4

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Foot Arches and Running

Answered on August 19, 2014
Created July 19, 2011 at 8:30 PM

So Ive been barefoot walking and doing the whole vibram thing for quite a while now. Unfortunately, my feet still fall in when I am standing, so its safe to assume they do when i walk and run. I wouldn't care less other than for aesthetic purposes, but ive isolated my knock knees and hip misalignments to the fallen arches, and did some troubleshooting to prove it to myself. Now that I am trying these foot exercises, should i delay any sprinting until ive done substantial foot rehabilitation, or should i continue my running along with these small exercises? Feel free to provide any experiences people have had with foot arches and overall foot/lower body health.

Thanks

Jamal

17e65d6bd944e44745eaff9e2a56ea51

(10)

on July 21, 2011
at 05:22 AM

Yes, I run on concrete and on trails. You could start doing some short runs in them, working on your technique before progressing to longer runs.

E48833ca4e98b24f35191a02e84cc262

on July 20, 2011
at 02:02 PM

i agree. problem is i went on a trek thru a simple gravel trail cold turkey, and caught shod-withdrawal. though the scrapes and cuts weren't bad, i was a little discouraged at the pace it took to get from one point to the next and back home. so i will have to prepare mentally for my second go at it

559aa134ff5e6c8bcd608ba8dc505628

(3631)

on July 20, 2011
at 04:01 AM

good question.. And is there any hope for knock-knees? I don't think i was born with em, but i've got it bad now. Can people actually re-align? I've been wondering this for a while, but never researched it.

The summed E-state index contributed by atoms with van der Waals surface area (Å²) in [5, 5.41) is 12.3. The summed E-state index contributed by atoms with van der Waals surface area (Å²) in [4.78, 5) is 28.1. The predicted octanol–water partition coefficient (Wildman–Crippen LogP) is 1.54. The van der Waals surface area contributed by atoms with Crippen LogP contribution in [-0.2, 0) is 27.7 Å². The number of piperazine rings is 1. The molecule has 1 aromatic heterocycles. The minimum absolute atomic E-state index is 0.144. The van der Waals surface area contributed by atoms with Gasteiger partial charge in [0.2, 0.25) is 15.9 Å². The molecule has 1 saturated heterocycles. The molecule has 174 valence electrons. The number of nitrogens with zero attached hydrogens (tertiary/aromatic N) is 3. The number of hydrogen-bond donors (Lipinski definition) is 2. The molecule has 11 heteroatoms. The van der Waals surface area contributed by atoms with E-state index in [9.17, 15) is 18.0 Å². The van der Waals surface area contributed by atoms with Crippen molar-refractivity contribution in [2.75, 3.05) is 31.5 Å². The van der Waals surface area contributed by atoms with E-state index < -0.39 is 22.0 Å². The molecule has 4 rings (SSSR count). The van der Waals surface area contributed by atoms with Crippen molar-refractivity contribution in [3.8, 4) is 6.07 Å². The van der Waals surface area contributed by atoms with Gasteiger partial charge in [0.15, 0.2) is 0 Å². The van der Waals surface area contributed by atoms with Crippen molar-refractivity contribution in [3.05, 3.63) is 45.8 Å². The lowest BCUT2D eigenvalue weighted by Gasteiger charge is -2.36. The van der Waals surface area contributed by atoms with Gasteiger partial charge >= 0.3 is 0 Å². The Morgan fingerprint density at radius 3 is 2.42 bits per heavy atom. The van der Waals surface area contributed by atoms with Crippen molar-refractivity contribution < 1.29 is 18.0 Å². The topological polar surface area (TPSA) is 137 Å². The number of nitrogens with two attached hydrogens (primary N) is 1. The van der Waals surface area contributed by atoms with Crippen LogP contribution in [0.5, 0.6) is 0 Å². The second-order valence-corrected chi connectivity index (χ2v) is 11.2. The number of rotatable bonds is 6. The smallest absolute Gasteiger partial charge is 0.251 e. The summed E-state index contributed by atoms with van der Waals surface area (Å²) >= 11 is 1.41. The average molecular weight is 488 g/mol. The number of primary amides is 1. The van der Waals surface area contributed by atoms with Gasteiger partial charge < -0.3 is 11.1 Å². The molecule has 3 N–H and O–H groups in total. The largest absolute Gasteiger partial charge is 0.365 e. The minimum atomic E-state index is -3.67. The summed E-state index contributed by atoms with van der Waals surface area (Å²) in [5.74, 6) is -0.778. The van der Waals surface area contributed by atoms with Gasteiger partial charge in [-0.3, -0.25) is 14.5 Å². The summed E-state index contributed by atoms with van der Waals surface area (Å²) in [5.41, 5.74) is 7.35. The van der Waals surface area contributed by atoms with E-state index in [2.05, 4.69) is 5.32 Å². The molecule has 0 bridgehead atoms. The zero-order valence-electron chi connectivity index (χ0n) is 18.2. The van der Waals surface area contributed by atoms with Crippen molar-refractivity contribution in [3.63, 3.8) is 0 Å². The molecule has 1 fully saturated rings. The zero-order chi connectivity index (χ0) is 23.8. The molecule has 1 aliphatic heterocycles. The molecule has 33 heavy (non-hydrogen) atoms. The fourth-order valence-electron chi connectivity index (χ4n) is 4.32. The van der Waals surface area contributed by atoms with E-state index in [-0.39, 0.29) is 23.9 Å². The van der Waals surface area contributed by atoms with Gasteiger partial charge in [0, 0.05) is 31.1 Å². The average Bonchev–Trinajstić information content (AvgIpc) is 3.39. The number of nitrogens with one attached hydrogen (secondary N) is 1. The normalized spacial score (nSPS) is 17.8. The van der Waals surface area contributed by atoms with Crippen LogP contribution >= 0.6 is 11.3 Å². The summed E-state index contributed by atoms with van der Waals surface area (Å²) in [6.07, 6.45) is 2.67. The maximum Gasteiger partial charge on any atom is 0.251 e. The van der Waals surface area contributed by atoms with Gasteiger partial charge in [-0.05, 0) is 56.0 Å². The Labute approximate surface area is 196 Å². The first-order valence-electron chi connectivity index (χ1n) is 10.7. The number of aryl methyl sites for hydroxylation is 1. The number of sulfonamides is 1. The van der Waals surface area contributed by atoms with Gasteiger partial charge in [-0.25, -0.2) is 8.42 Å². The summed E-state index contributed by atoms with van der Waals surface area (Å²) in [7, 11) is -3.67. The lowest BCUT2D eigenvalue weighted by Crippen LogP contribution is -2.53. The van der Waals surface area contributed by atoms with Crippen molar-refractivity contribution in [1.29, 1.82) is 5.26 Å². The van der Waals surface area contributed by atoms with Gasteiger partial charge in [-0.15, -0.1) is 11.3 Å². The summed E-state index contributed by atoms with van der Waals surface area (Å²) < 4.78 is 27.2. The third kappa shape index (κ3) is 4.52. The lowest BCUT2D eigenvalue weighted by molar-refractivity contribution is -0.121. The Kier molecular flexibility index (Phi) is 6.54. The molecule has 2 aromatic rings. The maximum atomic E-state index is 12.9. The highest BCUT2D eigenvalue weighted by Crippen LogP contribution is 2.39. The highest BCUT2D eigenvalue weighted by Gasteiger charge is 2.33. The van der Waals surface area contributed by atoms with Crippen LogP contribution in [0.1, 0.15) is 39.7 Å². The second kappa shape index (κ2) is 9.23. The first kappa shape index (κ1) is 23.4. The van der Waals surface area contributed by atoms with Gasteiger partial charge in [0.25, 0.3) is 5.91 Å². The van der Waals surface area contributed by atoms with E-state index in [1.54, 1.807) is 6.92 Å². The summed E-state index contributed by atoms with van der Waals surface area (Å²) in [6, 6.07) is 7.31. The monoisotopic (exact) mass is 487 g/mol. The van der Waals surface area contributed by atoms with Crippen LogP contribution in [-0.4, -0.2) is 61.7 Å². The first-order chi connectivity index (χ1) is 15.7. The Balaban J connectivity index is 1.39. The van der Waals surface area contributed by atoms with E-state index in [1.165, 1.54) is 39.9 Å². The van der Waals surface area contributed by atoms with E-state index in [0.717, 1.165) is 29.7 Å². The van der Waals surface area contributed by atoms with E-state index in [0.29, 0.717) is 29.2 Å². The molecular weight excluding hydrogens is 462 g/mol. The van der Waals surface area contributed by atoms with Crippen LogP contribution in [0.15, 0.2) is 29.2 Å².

776bb678d88f7194b0fa0e5146df14f0

(1069)

on July 20, 2011
at 03:25 AM

Since I am just starting out, I have been doing slow runs with Vibrams where the last quarter or so of whatever distance I do is totally barefoot in an attempt to build up some tougher soles. I generally am on concrete most of the time, although I try to run on grass wherever possible near the sidewalk. Concrete IS hard and it IS abrasive, but I think to really get the correct form you need to be able to listen to what your body is telling you. Ken Bob maintains that given proper stimuli you will adjust for the surface, and a lack of information for adjustment just leads to injury.

E48833ca4e98b24f35191a02e84cc262

on July 20, 2011
at 03:10 AM

i have the same question for you as well: do you do this barefoot running on concrete as well? Ive been hesitant to try going running on the asphalt, just because i see it as an artificial surface and unkind to the human foot.

E48833ca4e98b24f35191a02e84cc262

on July 20, 2011
at 02:02 AM

hey i really havent tried running in them since i opt to sprint in the grass barefoot, but thats only like once a week or whenever convienient. do you run on concrete?

E48833ca4e98b24f35191a02e84cc262

on July 20, 2011
at 01:59 AM

haha. So squeezing the ass works? I actually did come across it, but i was afraid creating more imbalances by twisting my legs outward by force.

667f6c030b0245d71d8ef50c72b097dc

(15976)

on July 20, 2011
at 01:06 AM

Look up Esther Gokhale. She has a great book that I'd recommend but if you can just find a description of how she teaches people to just stand it may help. It's kind of like arching your feet, upward and outward corkscrewing your legs and engaging your glutes (squeeze your ass). Sounds weird but it's easy and it'll help teach your feet to hold good, strong arches if practiced regularly, daily.

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5 Answers

2
A141571ee2453db572c9d3222657bf6b

(756)

on July 19, 2011
at 11:19 PM

ideally you don't want to start using a minimalist shoe during any training at all until you've established and trained yourself completely barefoot first. yes, walking is naturally a heel-strike where running is naturally a fore/midfoot-strike. so running will provide a greater benefit to arch strength. in the mean time my opinion is to do the usual arch exercises with elastics, lose the fivefingers for now, and limit sprinting to light and mild until your strength improves.